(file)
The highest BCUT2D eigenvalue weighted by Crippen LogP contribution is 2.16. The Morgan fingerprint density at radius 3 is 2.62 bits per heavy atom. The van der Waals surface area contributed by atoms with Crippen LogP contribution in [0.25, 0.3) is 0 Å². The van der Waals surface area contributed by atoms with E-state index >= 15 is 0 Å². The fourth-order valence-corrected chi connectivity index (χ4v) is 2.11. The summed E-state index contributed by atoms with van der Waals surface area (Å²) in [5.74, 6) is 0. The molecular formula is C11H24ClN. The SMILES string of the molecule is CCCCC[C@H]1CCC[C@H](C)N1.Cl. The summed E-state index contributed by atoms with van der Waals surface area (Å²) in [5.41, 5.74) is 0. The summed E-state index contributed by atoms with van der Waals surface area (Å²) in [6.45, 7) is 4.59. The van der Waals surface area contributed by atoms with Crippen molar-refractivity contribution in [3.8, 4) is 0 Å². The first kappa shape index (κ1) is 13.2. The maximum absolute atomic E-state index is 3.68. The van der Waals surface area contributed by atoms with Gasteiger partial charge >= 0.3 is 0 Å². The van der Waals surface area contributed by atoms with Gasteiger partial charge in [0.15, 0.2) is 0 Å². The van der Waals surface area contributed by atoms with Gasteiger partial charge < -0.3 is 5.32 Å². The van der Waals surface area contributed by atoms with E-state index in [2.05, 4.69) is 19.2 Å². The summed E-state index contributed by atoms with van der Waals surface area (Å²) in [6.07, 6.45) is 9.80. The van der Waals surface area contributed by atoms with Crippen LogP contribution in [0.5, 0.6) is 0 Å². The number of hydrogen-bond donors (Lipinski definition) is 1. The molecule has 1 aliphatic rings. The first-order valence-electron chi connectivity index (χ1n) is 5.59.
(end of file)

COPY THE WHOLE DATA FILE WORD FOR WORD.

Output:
The highest BCUT2D eigenvalue weighted by Crippen LogP contribution is 2.16. The Morgan fingerprint density at radius 3 is 2.62 bits per heavy atom. The van der Waals surface area contributed by atoms with Crippen LogP contribution in [0.25, 0.3) is 0 Å². The van der Waals surface area contributed by atoms with E-state index >= 15 is 0 Å². The fourth-order valence-corrected chi connectivity index (χ4v) is 2.11. The summed E-state index contributed by atoms with van der Waals surface area (Å²) in [5.74, 6) is 0. The molecular formula is C11H24ClN. The SMILES string of the molecule is CCCCC[C@H]1CCC[C@H](C)N1.Cl. The summed E-state index contributed by atoms with van der Waals surface area (Å²) in [5.41, 5.74) is 0. The summed E-state index contributed by atoms with van der Waals surface area (Å²) in [6.45, 7) is 4.59. The van der Waals surface area contributed by atoms with Crippen molar-refractivity contribution in [3.8, 4) is 0 Å². The first kappa shape index (κ1) is 13.2. The maximum absolute atomic E-state index is 3.68. The van der Waals surface area contributed by atoms with Gasteiger partial charge >= 0.3 is 0 Å². The van der Waals surface area contributed by atoms with Gasteiger partial charge in [0.15, 0.2) is 0 Å². The van der Waals surface area contributed by atoms with Gasteiger partial charge < -0.3 is 5.32 Å². The van der Waals surface area contributed by atoms with E-state index in [2.05, 4.69) is 19.2 Å². The summed E-state index contributed by atoms with van der Waals surface area (Å²) in [6.07, 6.45) is 9.80. The van der Waals surface area contributed by atoms with Crippen LogP contribution in [0.5, 0.6) is 0 Å². The number of hydrogen-bond donors (Lipinski definition) is 1. The molecule has 1 aliphatic rings. The first-order valence-electron chi connectivity index (χ1n) is 5.59.